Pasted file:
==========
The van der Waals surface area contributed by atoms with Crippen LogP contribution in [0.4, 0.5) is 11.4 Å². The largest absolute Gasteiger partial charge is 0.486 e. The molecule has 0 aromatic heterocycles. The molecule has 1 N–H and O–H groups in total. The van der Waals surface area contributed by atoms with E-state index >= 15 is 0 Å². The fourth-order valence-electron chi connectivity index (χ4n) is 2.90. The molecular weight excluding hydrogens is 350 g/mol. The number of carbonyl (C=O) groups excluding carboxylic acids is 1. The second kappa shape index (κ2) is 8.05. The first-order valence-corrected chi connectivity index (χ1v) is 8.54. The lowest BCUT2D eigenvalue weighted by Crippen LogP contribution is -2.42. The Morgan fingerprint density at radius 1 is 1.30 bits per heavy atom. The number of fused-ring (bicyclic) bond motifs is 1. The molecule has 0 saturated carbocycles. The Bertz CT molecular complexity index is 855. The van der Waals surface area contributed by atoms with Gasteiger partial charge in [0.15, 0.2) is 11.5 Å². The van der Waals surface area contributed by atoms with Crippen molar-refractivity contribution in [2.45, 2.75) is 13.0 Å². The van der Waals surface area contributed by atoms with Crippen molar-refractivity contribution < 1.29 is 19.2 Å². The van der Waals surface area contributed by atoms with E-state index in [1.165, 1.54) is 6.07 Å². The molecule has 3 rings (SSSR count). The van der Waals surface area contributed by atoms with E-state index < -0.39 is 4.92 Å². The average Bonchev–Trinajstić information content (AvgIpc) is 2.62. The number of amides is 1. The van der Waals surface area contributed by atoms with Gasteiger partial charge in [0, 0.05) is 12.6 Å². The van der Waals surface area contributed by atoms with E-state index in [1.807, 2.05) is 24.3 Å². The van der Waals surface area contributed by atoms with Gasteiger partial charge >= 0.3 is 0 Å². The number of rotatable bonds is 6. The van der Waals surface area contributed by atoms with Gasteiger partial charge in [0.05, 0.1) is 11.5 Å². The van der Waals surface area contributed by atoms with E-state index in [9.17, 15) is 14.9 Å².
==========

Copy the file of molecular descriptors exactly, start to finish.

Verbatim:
The van der Waals surface area contributed by atoms with Crippen LogP contribution in [0.4, 0.5) is 11.4 Å². The largest absolute Gasteiger partial charge is 0.486 e. The molecule has 0 aromatic heterocycles. The molecule has 1 N–H and O–H groups in total. The van der Waals surface area contributed by atoms with E-state index >= 15 is 0 Å². The fourth-order valence-electron chi connectivity index (χ4n) is 2.90. The molecular weight excluding hydrogens is 350 g/mol. The number of carbonyl (C=O) groups excluding carboxylic acids is 1. The second kappa shape index (κ2) is 8.05. The first-order valence-corrected chi connectivity index (χ1v) is 8.54. The lowest BCUT2D eigenvalue weighted by Crippen LogP contribution is -2.42. The Morgan fingerprint density at radius 1 is 1.30 bits per heavy atom. The number of fused-ring (bicyclic) bond motifs is 1. The molecule has 0 saturated carbocycles. The Bertz CT molecular complexity index is 855. The van der Waals surface area contributed by atoms with Gasteiger partial charge in [0.15, 0.2) is 11.5 Å². The van der Waals surface area contributed by atoms with Crippen molar-refractivity contribution in [2.45, 2.75) is 13.0 Å². The van der Waals surface area contributed by atoms with Crippen molar-refractivity contribution < 1.29 is 19.2 Å². The van der Waals surface area contributed by atoms with E-state index in [1.165, 1.54) is 6.07 Å². The molecule has 3 rings (SSSR count). The van der Waals surface area contributed by atoms with E-state index < -0.39 is 4.92 Å². The average Bonchev–Trinajstić information content (AvgIpc) is 2.62. The number of amides is 1. The van der Waals surface area contributed by atoms with Gasteiger partial charge in [0, 0.05) is 12.6 Å². The van der Waals surface area contributed by atoms with E-state index in [1.807, 2.05) is 24.3 Å². The van der Waals surface area contributed by atoms with Gasteiger partial charge >= 0.3 is 0 Å². The number of rotatable bonds is 6. The van der Waals surface area contributed by atoms with Gasteiger partial charge in [0.05, 0.1) is 11.5 Å². The van der Waals surface area contributed by atoms with E-state index in [9.17, 15) is 14.9 Å².